He noted that there is an urgent need to increase investment in the information technology to make leaps in productivity, integration and quality among systems, facilities and procedures of health care at the national and Gulf levels; so that the citizens and residents in the Gulf region can benefit, with ease and reliability, from health services during their smooth movement among the GCC countries. Eng. Al-Falih called also for applying the health smart card system as well as contacting health centers around the world in the field of medical records and documents, following the example of the ATM cards or SIM cards. 
 
The fourth and last axis, according to him, is the challenge of development of human capital and localization and empowerment of medical cadres in the Gulf region, pointing out that the Gulf cadres, as certified by their peers around the world, have shown distinction in many medical specialties, and effectively participated in the field of research and development, the matter which will undoubtedly contribute to building a solid base for health services in the region. 
Eng. Al-Falih noted that in spite of the progress that has been made over many years, the rates of the Gulf physicians remain at 20% of total numbers of physicians working in the governmental and private sectors; and it is also low when it comes to some specialties such as nursing. Indeed, the challenge of localization and empowerment is not restricted to technical and numerical aspects and promotion of their skills and capabilities, but must involve the ethics and behaviors as well, which represent the core of health work.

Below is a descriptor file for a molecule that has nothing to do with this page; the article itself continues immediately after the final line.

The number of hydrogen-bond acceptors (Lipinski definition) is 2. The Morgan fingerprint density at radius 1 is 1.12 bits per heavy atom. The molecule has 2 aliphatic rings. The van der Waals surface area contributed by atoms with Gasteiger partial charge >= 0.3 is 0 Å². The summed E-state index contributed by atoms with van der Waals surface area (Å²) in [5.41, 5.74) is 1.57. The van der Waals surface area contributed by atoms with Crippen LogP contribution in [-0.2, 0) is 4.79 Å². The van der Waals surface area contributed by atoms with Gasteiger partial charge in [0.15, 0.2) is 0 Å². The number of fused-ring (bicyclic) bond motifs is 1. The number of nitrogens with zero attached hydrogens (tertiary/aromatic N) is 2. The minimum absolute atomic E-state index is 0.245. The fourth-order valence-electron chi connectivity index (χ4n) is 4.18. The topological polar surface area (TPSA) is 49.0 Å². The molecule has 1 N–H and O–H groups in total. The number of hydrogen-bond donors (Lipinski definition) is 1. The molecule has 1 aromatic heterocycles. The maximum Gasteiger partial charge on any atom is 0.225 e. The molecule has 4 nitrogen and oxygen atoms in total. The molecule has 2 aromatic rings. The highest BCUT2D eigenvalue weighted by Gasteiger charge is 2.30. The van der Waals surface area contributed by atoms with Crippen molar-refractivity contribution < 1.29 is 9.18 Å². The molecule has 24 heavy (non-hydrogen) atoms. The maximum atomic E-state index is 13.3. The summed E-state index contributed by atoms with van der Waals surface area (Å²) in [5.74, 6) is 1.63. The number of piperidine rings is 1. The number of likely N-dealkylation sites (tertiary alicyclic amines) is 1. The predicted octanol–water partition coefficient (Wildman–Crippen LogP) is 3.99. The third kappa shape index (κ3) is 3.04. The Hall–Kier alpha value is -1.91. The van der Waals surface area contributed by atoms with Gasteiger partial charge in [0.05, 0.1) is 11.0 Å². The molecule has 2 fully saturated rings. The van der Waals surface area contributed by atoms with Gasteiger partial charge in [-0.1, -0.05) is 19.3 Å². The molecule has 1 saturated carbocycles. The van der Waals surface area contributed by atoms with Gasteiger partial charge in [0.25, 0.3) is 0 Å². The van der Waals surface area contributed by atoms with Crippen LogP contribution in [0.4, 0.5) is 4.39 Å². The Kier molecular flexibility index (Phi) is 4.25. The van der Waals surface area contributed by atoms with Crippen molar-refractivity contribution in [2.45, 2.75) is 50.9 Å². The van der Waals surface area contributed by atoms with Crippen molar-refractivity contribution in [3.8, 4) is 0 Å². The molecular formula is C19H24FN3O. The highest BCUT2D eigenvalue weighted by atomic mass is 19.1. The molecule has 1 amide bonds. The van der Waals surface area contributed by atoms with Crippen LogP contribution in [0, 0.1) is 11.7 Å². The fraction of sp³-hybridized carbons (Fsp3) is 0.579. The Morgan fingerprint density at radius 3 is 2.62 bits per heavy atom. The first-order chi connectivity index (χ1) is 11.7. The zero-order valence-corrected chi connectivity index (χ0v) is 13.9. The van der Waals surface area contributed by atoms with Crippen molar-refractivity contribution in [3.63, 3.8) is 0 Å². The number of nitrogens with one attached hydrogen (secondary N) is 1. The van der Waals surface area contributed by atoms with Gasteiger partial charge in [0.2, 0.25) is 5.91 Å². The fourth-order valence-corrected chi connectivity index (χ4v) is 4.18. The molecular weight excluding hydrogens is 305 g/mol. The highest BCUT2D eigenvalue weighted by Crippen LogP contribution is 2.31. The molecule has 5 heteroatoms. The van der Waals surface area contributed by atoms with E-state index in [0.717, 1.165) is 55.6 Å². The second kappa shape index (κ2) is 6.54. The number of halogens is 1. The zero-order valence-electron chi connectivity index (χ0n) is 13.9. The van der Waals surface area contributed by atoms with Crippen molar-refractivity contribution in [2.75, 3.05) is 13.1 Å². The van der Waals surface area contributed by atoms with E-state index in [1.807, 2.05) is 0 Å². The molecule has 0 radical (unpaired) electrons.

He went on saying that “the Gulf health sector has faced (and still is facing) many challenges. That said, we have to take pride in the outstanding achievements, though, and we must work for boosting such achievements, bearing in mind the directives of the leaders of GCC coutnries, may Allah protect them, especially what has been mentioned in the 51st consultative meeting, which was held in Riyadh two weeks ago. It confirmed commitment to a united Gulf stance towards the serious challenges facing the region, and we shall all be keen to boost the fruitful joint Gulf action as a prelude to achieving comprehensive integration among the GCC states, Allah willing.